While the dust is still settling over the excitement that was the United Kingdom’s decision to leave the European Union on Thursday, economies, industries, and politicians are in the midst of recovering from one of the biggest upsets to the Pound in over three decades. Naturally some of the attention has shifted to the music industry and why this is one of the worst things to happen to the British scene in years.
In the years since The British Invasion, bands, singer-songwriters, and music groups from the UK have been at the forefront of almost every genre. Arguably some of the biggest trend setters in music all came from the UK. With heavy hitters like The 1975, Neck Deep, Bring Me The Horizon and many more, there isn’t a lack of talent. Which is why one of the biggest influences on Britain’s economy is the music industry as a whole.
Statistics show that in the year 2014 alone the music industry in Britain made just over £4.1 Billion. This is roughly a little over $6 billion in the US. While this is tracking record labels, bands, composers, song-writers and every other aspect of the music industry, it is clear to see that music is an integral part of the British economy. This is where leaving the EU comes in.
The EU works together economically, allowing people and goods to travel between countries in much the same way as US citizens do between states. Without the need for all these travel documents, a citizen of a country in the EU can move to another country in the EU for work with relative ease.
For musicians, this meant that they could tour most of Europe bringing most of their merchandise with them for next to nothing. Most bands would just have to pay for travel expenses.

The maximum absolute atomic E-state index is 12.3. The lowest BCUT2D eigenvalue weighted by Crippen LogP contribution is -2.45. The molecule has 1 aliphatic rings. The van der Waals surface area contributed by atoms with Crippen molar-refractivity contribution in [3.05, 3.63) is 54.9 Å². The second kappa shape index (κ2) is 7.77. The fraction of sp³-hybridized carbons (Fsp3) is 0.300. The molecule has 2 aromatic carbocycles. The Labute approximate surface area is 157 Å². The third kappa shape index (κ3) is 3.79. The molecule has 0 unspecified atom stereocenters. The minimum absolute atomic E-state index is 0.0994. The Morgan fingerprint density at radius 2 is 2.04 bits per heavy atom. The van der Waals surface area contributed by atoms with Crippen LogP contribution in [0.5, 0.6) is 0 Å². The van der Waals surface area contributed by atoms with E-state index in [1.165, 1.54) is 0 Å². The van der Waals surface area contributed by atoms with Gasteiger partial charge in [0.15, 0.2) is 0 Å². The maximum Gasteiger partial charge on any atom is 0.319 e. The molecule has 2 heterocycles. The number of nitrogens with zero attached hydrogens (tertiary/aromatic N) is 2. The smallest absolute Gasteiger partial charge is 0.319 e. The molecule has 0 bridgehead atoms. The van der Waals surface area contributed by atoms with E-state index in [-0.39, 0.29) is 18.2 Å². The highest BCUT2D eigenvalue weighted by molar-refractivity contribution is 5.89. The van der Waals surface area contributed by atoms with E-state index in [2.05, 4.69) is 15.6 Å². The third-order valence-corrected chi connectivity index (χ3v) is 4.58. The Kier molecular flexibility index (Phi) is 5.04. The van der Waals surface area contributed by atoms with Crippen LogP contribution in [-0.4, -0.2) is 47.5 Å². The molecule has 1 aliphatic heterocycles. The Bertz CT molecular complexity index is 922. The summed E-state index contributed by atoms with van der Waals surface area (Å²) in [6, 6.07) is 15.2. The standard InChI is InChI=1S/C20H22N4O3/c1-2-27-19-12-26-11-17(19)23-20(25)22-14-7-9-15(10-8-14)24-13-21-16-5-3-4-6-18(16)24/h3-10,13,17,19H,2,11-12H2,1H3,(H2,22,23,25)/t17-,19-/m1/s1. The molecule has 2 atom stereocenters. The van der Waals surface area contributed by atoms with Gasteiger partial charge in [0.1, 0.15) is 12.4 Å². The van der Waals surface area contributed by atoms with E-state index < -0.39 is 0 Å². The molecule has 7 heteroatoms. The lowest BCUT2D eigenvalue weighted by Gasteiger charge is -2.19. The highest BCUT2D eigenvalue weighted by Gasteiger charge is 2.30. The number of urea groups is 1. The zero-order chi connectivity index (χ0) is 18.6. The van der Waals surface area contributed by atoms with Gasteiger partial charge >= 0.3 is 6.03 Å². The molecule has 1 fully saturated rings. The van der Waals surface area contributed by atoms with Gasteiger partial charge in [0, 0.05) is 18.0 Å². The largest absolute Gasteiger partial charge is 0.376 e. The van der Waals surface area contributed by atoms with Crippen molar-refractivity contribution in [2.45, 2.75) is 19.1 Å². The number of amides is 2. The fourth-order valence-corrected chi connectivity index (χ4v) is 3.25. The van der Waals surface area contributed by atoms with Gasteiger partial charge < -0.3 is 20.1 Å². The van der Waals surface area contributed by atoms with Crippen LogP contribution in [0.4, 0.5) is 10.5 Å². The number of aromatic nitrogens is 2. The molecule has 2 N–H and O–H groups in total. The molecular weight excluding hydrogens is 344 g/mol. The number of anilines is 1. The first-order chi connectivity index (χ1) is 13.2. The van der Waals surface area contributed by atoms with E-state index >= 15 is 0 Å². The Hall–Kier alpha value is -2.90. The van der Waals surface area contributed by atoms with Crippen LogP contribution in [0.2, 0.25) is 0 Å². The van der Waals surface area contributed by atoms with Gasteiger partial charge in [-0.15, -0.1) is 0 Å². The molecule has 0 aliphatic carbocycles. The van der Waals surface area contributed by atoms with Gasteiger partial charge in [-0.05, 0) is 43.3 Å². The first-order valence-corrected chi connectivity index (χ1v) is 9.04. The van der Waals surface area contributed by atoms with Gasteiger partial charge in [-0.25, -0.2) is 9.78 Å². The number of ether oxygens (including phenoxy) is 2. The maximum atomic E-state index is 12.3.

Now that UK has voted to leave the EU, this means UK artist will be most affected by this. They no longer will be able to travel and sell merchandise in the same way that artist in other European countries can. £2.1 billion ($3.1 billion) came from exported music. That is just over half of what the entire UK music industry makes. This number is expected to drop significantly now that buying and selling merchandise has been made more difficult, not even including the what will happen to the European festival circuit.
A lot of up-and-coming acts rely almost solely on travel to build their brand and make it big. For fans this is rough considering that traveling outside UK will be substantially more difficult for their favorite artists. Many bands like As It Is, Creeper, The 1975 and Fearless Vampire Killers have been some of the most vocal about the issue, many members even stating how badly this will affect their livelihood.
In reality, for US fans it will be like watching artist tour just their home state, trying to build that mainstream recognition. Despite what many think of Brexit and its decisions, it might just be what makes many great young musicians give up their career before they ever even had a chance.
Collegian music critic Alec Erickson can be reached at email@example.com or on Twitter @CTV_ACE.